Chief Cadmus Delorme of Cowessess First Nation spoke at an adult faith Encounter Dessert Night in Saskatoon, where Regina Archbishop Donald Bolen, pictured, reads the words of Delorme printed on a t-shirt. Photo by Tim Yaworski, Catholic Saskatoon News

New paths sought in reconciliation walk

By  Kiply Lukan Yaworski, Canadian Catholic News
  • May 13, 2022

Chief Cadmus Delorme of Cowessess First Nation and Regina Archbishop Donald Bolen have been walking together for some time now — including through the work of ground-penetrating radar and finding 751 hits near a former Catholic-run residential school on Cowesses First Nation east of Regina in the summer of 2021.

“It took the validation of unmarked graves that put us in this moment,” said Delorme at the “Walking With Your Neighbour” Dessert Night event in Saskatoon April 28.

It was the discoveries of unmarked graves across Canada a year ago that has led to millions of Canadians putting down their “shields” and admitting they did not know the truth about Indigenous peoples and Canada.

“We are truly at a moment where all of us — Indigenous and not — must all reset our compass just a little bit  because our children and children yet unborn depend upon this moment. We could look the other way and stay with the status quo … but the status quo doesn’t work,” said Delorme.

Both leaders brought insights and suggestions for “Walking With Your Neighbour” to the 250-plus who gathered at the Cathedral of the Holy Family.

“We need to find ways to work together and we need to build relationships as we do that. So much is dependent on relationship,” stressed Bolen, who recently accompanied the Indigenous delegation from Canada that met with Pope Francis in Rome and heard the Holy Father’s April 1 apology to Indigenous peoples.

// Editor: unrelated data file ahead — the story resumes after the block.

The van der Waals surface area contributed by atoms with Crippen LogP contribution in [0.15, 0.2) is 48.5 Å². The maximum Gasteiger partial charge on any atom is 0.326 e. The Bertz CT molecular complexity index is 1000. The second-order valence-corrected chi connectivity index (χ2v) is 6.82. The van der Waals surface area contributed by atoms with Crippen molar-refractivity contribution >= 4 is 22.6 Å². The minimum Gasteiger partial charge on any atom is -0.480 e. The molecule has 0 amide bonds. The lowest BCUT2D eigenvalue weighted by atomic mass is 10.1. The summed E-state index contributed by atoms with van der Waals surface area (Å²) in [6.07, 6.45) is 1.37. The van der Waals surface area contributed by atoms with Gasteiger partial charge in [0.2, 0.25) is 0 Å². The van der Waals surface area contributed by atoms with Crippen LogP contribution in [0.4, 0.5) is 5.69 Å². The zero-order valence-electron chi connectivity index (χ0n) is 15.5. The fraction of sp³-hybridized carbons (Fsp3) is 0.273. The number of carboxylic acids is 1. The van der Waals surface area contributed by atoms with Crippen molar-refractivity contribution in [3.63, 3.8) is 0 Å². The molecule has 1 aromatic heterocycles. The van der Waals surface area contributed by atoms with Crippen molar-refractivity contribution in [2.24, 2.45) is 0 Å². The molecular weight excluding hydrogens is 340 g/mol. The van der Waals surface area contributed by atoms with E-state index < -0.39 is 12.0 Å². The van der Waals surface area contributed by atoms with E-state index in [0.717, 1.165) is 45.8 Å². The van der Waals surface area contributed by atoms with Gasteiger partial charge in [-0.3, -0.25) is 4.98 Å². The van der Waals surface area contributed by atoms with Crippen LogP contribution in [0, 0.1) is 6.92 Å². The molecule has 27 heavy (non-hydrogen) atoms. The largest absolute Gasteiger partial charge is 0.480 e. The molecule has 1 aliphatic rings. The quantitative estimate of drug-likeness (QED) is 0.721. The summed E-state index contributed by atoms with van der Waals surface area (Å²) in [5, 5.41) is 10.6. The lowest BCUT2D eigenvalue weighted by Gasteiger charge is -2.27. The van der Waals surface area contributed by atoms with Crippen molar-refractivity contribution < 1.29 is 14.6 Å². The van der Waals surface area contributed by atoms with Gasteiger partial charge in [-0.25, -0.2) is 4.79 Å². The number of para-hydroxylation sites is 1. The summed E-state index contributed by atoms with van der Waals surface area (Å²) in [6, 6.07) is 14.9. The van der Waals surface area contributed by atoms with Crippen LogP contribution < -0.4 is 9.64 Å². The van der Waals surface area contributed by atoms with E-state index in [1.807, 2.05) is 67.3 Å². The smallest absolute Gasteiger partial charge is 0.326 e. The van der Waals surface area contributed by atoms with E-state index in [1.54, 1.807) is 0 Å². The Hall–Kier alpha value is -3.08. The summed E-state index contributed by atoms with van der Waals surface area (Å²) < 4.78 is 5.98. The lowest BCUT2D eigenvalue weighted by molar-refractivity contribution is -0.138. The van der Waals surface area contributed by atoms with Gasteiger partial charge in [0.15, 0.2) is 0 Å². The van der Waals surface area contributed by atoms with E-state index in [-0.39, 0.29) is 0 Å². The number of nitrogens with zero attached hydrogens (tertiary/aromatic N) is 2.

Bolen stressed the importance of finding a new way of walking together and coming to a new understanding of the truth of Canadian history.

“The conversation starts to open up between the Church and Indigenous peoples when we acknowledge the profound suffering, the waves of suffering that so many Indigenous peoples have experienced in the context of residential schools, and more broadly in the context of the Indian Act and colonization,” said Bolen. “We need to acknowledge our responsibility as Church for our involvement in these schools, that took away language and culture and spirituality and suppressed so many good things.”

He pointed to the direct line from that history to the inter-generational trauma that many Indigenous individuals, families and communities carry, urging his listeners to acknowledge and understand the connection between the many challenges that Indigenous peoples face today and the legacy of residential schools and colonization.

“When we look at our society today and look at societal indicators of well-being, we see the systemic injustice that is still part of our society, that still creates waves of suffering,” he said. “We see the inequalities in access to education and health, the levels of poverty. We see the inter-generational trauma and its effects when we look at the incarceration rates… we need to see that direct line to the causes of that trauma and we need to be actively taking responsibility.”